There is also the issue of scientific prediction or induction, the 
prediction that someone who has murdered is more likely to murder 
again.  I think this is more important that memory when it comes to the 
issue of the practical societal definition guilt.  How can we predict 
that I might murder in the future, if I haven't yet murdered but a 
"parallel" version of me has?  I think this gets down to the key 
question raised here before on measure across the multiverse.  This is 
broader than the issue of personal identity, and makes the multiverse 
in my view very problematic.  To hypothesize a multiverse in order to 
solve the issue of personal identity is only to complicate the matter.


-----Original Message-----
From: Stathis Papaioannou <[EMAIL PROTECTED]>
Sent: Tue, 28 Mar 2006 17:12:42 +1000
Subject: Re: Numbers

Georges, Peter:

Arriving at a consistent and reasonable-sounding theory of personal 
in the multiverse is difficult, to say the least. Some list members in 
past have argued that all copies of a person have an equal claim to 
person's identity, so that we should feel responsible for the actions 
even those parallel copies whose memories we will never share. I object 
this on the grounds that it is unfair (it's not my fault if a parallel 
commits a crime, nor do I benefit in any way if a parallel copy has a
rewarding experience), and also because any criterion for how similar 
individuals have to be in order to be considered copies is ultimately
arbitrary. I think the clearest way to talk about these matters is to
relinquish the notion that two copies could be the "same person" in any
objective or absolute sense. This naturally leads to the smallest 
unit of personhood, delimited in time, space and multiverse, and 
analogous to the (somewhat controvesial) observer moment or 
In other words, if you say that it was Joe Bloggs at a specific time, 
and multiverse branch who did the murder, there can be no argument 
about the
identity of the accused. But if you then ask if this is the same Joe 
a day or a year before or after the murder, the old philosophical 
about personal identity all arise, and we have to answer that *by
convention*, it is, and *by convention*, the older Joe Bloggs in those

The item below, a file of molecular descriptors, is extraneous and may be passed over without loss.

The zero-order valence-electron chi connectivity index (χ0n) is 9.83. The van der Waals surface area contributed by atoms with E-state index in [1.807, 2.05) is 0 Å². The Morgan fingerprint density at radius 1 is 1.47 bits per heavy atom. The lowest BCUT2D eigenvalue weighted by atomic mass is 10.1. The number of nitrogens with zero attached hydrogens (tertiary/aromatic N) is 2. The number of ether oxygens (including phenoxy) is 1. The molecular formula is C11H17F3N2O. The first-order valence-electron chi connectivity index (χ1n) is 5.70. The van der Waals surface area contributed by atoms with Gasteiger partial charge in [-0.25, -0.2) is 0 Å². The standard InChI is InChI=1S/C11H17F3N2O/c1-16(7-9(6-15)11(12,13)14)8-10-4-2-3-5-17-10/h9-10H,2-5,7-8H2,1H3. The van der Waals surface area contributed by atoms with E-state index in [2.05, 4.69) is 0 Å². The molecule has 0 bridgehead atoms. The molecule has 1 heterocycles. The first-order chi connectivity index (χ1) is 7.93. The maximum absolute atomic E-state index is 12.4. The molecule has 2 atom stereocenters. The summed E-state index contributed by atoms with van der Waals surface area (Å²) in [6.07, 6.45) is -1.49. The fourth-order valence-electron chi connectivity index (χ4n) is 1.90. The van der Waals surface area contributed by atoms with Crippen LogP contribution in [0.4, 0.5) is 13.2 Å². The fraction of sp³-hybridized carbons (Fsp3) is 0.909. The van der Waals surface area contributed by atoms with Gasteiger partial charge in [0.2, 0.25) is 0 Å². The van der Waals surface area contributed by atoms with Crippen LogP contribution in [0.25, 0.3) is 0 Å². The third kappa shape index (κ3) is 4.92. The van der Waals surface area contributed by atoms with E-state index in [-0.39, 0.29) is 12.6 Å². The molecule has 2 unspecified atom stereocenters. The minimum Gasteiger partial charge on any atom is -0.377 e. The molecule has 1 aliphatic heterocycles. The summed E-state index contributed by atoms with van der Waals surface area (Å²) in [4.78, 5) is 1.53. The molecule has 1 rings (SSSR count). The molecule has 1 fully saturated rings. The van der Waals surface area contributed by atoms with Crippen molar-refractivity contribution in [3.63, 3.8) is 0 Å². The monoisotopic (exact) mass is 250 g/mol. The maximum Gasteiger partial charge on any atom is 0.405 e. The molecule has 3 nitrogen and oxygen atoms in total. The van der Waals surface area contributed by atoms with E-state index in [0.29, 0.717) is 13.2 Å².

multiverse branches where he recalls committing the crime, but not the
younger Joe Bloggs, and not the older Joe Bloggs in those multiverse
branches where (in the absence of a memory disorder) he does not recall
committing the crime, deserves to be punished.

Stathis Papaioannou

> >
> > Georges Quenot wrote:
> >> [EMAIL PROTECTED] a écrit :
> >>> Georges Quenot wrote:
> >>>> If you are a being that have never observed magical events
> >>>> any duplicate of you "will" never have observed any magical
> >>>> event either (otherwise you would differ and no longer be
> >>>> true duplicates).
> >>> That doesn't work the other way round. A duplicate of me up to
> >>> 16:51 GMT 20 mar 2006 could  suddenly start observing them.
> >> Your duplicate will know. Not You. And he will no longer
> >> be your duplicate.
> >
> > I am, conventionally, the same person as my previous selves.
> > I have their memories.
>No. You may have lost some of them, acquired some new
>ones and still share most of them (if the previous self
>you consider is not too far in the past). In some sense,
>you are the same person and in some sense you are a
>different person.
> > My duplicate will have my memories.
>Your duplicate will have the same memories as you. This
>is not the same thing. Once your duplicate experience
>something different of what you do, his acquired (and
>possibly his lost) memories will differ from yours. He
>will still share most of your previous common memories
>but he will not know your new ones and you will not
>know his new ones. If he evenutally encoutered Harry
>Potter and you do not, whatever memories you shared
>before, you will not share these ones.
> > Or are you saying that I am not the same person as my
> > previous selves ?
>As I said above, in some sense, you are the same person
>and in some sense you are a different person. I feel I
>am the same person as I was 25 years ago and meanwhile
>I also feel very different. Maybe you also experienced
>something similar.

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